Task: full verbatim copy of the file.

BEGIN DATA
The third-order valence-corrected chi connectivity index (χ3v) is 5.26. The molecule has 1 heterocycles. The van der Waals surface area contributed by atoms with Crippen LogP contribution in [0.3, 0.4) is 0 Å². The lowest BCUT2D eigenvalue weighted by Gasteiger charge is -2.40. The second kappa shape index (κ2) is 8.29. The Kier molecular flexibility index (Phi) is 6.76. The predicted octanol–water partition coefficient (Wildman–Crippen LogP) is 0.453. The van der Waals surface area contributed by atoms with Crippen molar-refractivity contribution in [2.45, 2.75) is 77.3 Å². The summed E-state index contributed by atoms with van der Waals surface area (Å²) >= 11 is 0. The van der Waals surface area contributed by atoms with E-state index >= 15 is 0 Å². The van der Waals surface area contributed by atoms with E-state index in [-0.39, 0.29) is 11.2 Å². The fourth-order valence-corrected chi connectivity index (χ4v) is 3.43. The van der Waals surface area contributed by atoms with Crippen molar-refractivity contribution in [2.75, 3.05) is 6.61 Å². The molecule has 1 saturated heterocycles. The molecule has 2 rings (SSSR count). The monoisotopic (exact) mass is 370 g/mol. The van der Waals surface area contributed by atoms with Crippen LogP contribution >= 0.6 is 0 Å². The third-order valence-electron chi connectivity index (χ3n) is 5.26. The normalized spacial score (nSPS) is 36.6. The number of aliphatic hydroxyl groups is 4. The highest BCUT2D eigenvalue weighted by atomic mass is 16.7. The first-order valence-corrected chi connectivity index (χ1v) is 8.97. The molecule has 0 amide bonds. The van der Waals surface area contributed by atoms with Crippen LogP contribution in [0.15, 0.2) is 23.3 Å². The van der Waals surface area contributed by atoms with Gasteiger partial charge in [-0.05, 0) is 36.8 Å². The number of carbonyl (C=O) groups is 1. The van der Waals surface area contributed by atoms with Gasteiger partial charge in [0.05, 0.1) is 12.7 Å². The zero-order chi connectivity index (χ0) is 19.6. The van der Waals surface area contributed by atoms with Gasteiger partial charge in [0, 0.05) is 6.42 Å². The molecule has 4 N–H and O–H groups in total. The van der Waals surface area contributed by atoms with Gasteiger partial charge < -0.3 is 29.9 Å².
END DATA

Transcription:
The third-order valence-corrected chi connectivity index (χ3v) is 5.26. The molecule has 1 heterocycles. The van der Waals surface area contributed by atoms with Crippen LogP contribution in [0.3, 0.4) is 0 Å². The lowest BCUT2D eigenvalue weighted by Gasteiger charge is -2.40. The second kappa shape index (κ2) is 8.29. The Kier molecular flexibility index (Phi) is 6.76. The predicted octanol–water partition coefficient (Wildman–Crippen LogP) is 0.453. The van der Waals surface area contributed by atoms with Crippen molar-refractivity contribution in [2.45, 2.75) is 77.3 Å². The summed E-state index contributed by atoms with van der Waals surface area (Å²) >= 11 is 0. The van der Waals surface area contributed by atoms with E-state index >= 15 is 0 Å². The van der Waals surface area contributed by atoms with E-state index in [-0.39, 0.29) is 11.2 Å². The fourth-order valence-corrected chi connectivity index (χ4v) is 3.43. The van der Waals surface area contributed by atoms with Crippen molar-refractivity contribution in [2.75, 3.05) is 6.61 Å². The molecule has 1 saturated heterocycles. The molecule has 2 rings (SSSR count). The monoisotopic (exact) mass is 370 g/mol. The van der Waals surface area contributed by atoms with Crippen LogP contribution >= 0.6 is 0 Å². The third-order valence-electron chi connectivity index (χ3n) is 5.26. The normalized spacial score (nSPS) is 36.6. The number of aliphatic hydroxyl groups is 4. The highest BCUT2D eigenvalue weighted by atomic mass is 16.7. The first-order valence-corrected chi connectivity index (χ1v) is 8.97. The molecule has 0 amide bonds. The van der Waals surface area contributed by atoms with Crippen LogP contribution in [0.15, 0.2) is 23.3 Å². The van der Waals surface area contributed by atoms with Gasteiger partial charge in [-0.05, 0) is 36.8 Å². The number of carbonyl (C=O) groups is 1. The van der Waals surface area contributed by atoms with Gasteiger partial charge in [0.05, 0.1) is 12.7 Å². The zero-order chi connectivity index (χ0) is 19.6. The van der Waals surface area contributed by atoms with Gasteiger partial charge in [0, 0.05) is 6.42 Å². The molecule has 4 N–H and O–H groups in total. The van der Waals surface area contributed by atoms with Gasteiger partial charge < -0.3 is 29.9 Å².